Pie charts consist of a circle divided into segments that represent the component parts of the whole. Donut charts are the same, but with a hole in the center. The axis for a pie or donut chart follows the circumference of the circle.

To learn how to add a pie or donut chart to a board or worksheet, see Add cards to a board and Add cards to a worksheet.

Examples of a pie chart and a donut chart. The pie chart shows the share of revenue earned among six regions. The donut chart shows a breakdown of sales for six products.

Pie and donut charts show a percentage breakdown of data, and, as they're visually simple, are well understood by most people. They display the proportions of a dataset (for example, market share) so are effective for highlighting relative sizes.

Use a pie or donut chart to answer:

  • What is Y’s share of the whole?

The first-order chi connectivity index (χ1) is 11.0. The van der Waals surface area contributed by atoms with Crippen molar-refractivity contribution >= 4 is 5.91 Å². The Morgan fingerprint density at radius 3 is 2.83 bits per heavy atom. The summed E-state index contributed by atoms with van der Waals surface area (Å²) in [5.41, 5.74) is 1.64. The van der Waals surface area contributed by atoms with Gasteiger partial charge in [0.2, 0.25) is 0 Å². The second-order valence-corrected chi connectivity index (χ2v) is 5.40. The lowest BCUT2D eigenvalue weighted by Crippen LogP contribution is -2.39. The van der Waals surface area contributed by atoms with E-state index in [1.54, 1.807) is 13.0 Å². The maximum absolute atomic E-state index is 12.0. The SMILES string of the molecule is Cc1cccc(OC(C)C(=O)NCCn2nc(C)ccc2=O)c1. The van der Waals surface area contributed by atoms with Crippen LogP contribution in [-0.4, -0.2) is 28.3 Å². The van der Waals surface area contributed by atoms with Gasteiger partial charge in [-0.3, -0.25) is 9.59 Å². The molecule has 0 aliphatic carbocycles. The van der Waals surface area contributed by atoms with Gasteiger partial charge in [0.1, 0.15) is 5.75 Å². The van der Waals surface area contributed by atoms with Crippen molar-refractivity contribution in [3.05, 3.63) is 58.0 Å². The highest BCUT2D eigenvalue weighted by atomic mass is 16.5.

• What is the ratio of X to Z?
  • What are the comparative sizes of our business units?
  • What is the composition of website traffic?
  • What is the percentage breakdown of X, Y, and Z?

A pie or donut chart may not be the best option when:

  • The chart contains a large number of data series. This results in a large number of segments, which is hard to interpret.
  • Your data series are close in value, as it can be hard to identify small differences between them.

Use a different type of chart if:

  • You want to portray changes over time (use a line, bar, or column chart).
  • It's important to know exact values within your data (use a bar or column chart).
  • You're comparing a large number of categories of data (use a combination chart).
  • The viewer needs to see values and is unable to hover over the chart card (use a chart with an axis).

To learn about other types of chart, see Charts.